Dispatch from Portland 2023: A Question of Addiction
With each dose, addicts chop off a little more of their figurative legs until, even if they dream of their legs, they cannot stand. Is this something we should abet?
An update to a post from 2022 in light of several events. First, the most recent post and podcast, “Dispatch from Portland 2023: ‘What’s Happening Here?’,” elicited the following comment on Twitter: “You don’t think that photo is sensationalism?”
I responded that I got the responder’s drift. “However, I’ve written 100+ pieces since 2020 about Portland. The art always tries to be illustrative of the piece, in this case, the work of @cocainemichelle and what she’s chronicling. If I’d written about @MothersBistro (and may yet!) I’d feature French toast.”
The responder, Gregory McKelvey, is a well-known activist and organizer for progressive causes. I briefly interviewed him for the 2019 Reason piece, “Proud Boys and Antifa Playact in Portland.” He was at the time heading up Sarah Iannarone’s ultimately unsuccessful run for mayor in 2020. McKelvey during that summer was responsive to my interviewing the pro-antifa candidate and we set up a Zoom with Iannarone and several members of her team, a Zoom they all ghosted. In the same comment thread about the photo, McKelvey, who is young and, as far as I can tell, smart and ambitious, has offered to come onto a podcast with me to talk about Portland. I hope he makes good. I think it behooves the reader and the city to get many voices in the room, voices willing to do more than sloganeer, or, as has sometimes been the case, flat-out tell you, you are not seeing what you are seeing.
Portland is currently debating how to deal with its burgeoning homeless issue, most recently a pilot program that offers $1000 a month to the unhoused. A little more on why I don’t think it’s not a good idea to hand out money to the homeless, in my discussion of The Bad Mother below, but you would think it would give the Oregon legislature pause to track the rise in homelessness and the commensurate rise in drug addiction. I don’t know that there can be reliable numbers, when it comes to what percentage of people on the streets are struggling with drug, alcohol and/or mental health issues. It’s too contentious an issue, people’s politics and ideologies and hearts having them see what they want to see. I can cite what those bearing witness and the people themselves tell us. “You’re not going to be out here homeless unless you’re doing some kind of drug,” the gentleman below says.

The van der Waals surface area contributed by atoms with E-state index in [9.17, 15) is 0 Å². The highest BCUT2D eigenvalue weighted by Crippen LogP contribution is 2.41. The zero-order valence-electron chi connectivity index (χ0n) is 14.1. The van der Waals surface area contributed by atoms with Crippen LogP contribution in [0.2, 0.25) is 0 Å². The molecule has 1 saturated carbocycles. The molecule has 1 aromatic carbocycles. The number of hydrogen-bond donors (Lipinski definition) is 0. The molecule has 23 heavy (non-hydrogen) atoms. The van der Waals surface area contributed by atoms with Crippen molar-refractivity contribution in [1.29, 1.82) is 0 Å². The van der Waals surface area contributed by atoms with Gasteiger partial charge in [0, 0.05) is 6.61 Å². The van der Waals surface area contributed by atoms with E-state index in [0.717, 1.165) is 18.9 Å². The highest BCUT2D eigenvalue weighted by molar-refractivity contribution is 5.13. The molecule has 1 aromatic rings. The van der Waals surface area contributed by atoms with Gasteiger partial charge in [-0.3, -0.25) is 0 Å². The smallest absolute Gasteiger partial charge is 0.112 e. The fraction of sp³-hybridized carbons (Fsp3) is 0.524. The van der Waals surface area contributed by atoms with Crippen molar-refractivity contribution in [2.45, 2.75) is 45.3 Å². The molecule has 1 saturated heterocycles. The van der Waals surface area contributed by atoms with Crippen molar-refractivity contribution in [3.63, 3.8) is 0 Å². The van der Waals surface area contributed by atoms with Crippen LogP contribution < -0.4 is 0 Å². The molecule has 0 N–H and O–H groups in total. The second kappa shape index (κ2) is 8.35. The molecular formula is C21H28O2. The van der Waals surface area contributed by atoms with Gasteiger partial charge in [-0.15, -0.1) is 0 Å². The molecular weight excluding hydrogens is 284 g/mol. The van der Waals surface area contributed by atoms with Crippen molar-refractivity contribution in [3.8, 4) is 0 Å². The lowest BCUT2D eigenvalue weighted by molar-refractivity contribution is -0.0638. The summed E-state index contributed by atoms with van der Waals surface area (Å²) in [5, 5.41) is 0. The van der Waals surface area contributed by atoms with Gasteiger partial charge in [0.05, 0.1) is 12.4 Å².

Data seem to support this. A friend, a very good journalist and author, volunteered for years at one of the missions in downtown Portland. “We always had empty beds,” he said. “People want to use and they can’t use inside, so they choose to stay outside.”
According to the National Institute of Drug Abuse, more than 106,000 Americans died overdose deaths in 2021. Oregon ranks second-highest in rate of substance abuse and 50th in access to treatment. Since the passage of Measure 110, which decriminalized hard drugs, “funding has been slow getting out of the gate and instances of drug abuse and overdose deaths have increased.” At the time the measure passed, fentanyl was not the death scourge it is now, and tranq, also known as the “skin-rotting zombie drug,” was not yet taking her hideous star turn. I write this as someone who believes in the decriminalization of drugs, if also that decriminalization must be coupled with serious efforts to help addicts get off drugs. I believe this to be the only humane alternative, rather than, as I write in the updated post below, helping to fuel “addictions that, as they grow, people have less and less agency over, as if, with each dose, they chop off a little more of their leg until, even if they want to, even if they dream of their legs, they cannot stand.”
I will be continuing the “Dispatch from Portland 2023” series and interviews, I am hoping next with Lisa Schoeder, owner of Mother’s Bistro, who this week told the Portland Business Journal, "Since the passage of Measure 110, Portland has become a hub for meth and fentanyl. People are coming from all over due to our lenient laws. The property crimes we're seeing are often brazen acts by people who are high."
I am sure there are people, some of them in Portland, who take issue with Schroeder’s statement. I do not. I’ve seen the rise in crime, a rise the rest of the country is taking note of. I’ve seen, too, the rictus of human misery from drugs, including people inspecting their bare and infected feet; a cruel irony, that homelessness and drugs corrode the feet, making the situation that much more difficult to escape from. If you want to do the homeless a solid, don’t hand them money but socks.
And I cannot stop thinking about the two young men I saw shooting up on that Victorian stoop near downtown. I’ll be heading back to Portland soon.